But there begins my list of issues as well.  Laudable as that message may sound, it’s a bit distorted from the book, watered down for easier consumption, a spoonful of sugar in a way.  Moreover, the way it’s arrived at leaves much to be desired.  I’m not referring to the slightly underhanded and potentially unethical methods of the doctor, but rather the character progression exhibited by Veronika.  She doesn’t really gradually comes to grip with her situation and the issues that led her to taking her own life; instead she jerks almost jarringly from moment of insight to moment of insight, often with little or no reflection or indication of internal workings or anything:  She simply just starts to think and act differently based on the needs of the scene.  One minute she hates everything, the next she wants to feel the sand of the beach on her feet and eat a burrito from her favorite street vendor.  (“Women…” the script seems to be saying, rolling its eyes and asking for high fives from the dudes in earshot.)  This distorts the pacing, which starts out deliberate and moves quickly into a setting just below Gazelle.

Her connection with Edward is odd and very brute-fact, as though we should understand its random suddenness despite having no reason to do so.  Further, apparently all Veronika, this pretty, rich, successful woman, needed was a bit of man flesh to get her to want to live again.  No mention of any heartbreak or issues of the heart, so we’re just kinda left to intuit that a good dicking would even her out for some reason.  Sure, the piano playing does its part, too, but it doesn’t get even a tenth of the screen time or emphasis that the love story does.

Putting it shortly, the script is pretty shoddy, both for the problems above and the lack of any real character development outside of Veronika and Edward (the doctor seems to get a slight arc, but its rushed, hardly fleshed out at all, and almost pointless).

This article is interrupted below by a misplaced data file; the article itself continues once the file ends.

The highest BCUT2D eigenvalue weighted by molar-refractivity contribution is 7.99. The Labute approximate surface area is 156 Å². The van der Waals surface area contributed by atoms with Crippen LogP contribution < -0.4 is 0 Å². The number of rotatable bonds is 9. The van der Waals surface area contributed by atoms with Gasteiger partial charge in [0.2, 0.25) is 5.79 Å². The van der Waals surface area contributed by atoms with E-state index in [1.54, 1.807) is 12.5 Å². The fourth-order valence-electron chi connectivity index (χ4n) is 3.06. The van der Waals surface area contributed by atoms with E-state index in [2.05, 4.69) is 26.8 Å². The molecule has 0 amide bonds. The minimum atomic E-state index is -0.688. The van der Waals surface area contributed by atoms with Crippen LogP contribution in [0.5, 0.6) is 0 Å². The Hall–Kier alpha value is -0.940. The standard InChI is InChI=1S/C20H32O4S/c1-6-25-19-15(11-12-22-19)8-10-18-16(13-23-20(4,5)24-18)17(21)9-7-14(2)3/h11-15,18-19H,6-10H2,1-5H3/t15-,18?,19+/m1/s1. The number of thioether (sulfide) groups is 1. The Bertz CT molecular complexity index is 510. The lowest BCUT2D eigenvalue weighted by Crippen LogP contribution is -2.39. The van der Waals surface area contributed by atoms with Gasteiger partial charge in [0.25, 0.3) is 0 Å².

Then there’s the music.  According to my cursory research on the internet, the American release (including the DVD) has an altered score from the original version, which the rest of the world got.  Lo and behold, our version is weaksauce, forgettable as all get-out.  Moreover, there are occasional inserted songs that stick out not only from the rest of the music but also the tone of the film itself.  One in particular, during a short pool scene, jumped out at me for being wholly inappropriate given the strange and sorta tense circumstances.

So, yeah, a weak script and poor music unfortunately balance out a solid SMG performance and atmospheric photography.  I’m left unsure how to feel toward this thing.  On the one hand, it’s life-affirming and approaches the kind of power it aspires to, but on the other it rings disturbingly hollow and cliched, with little to nothing demanding repeat viewings in my eyes.  It’s sad to say, but I almost nothing this film.  I will say that I’m not upset for having watched it, but it fell well short of the usual success enjoyed by Miss Cleo’s recommendations.

Fret not, though, for even the sage herself expressed her doubts concerning my reception of this film.  Well-founded those doubts seem to have been.  Still, like I said, I’m not smarting from the watch, so it wasn’t a complete failure, and, trust me, some decided success remains in the immediate future…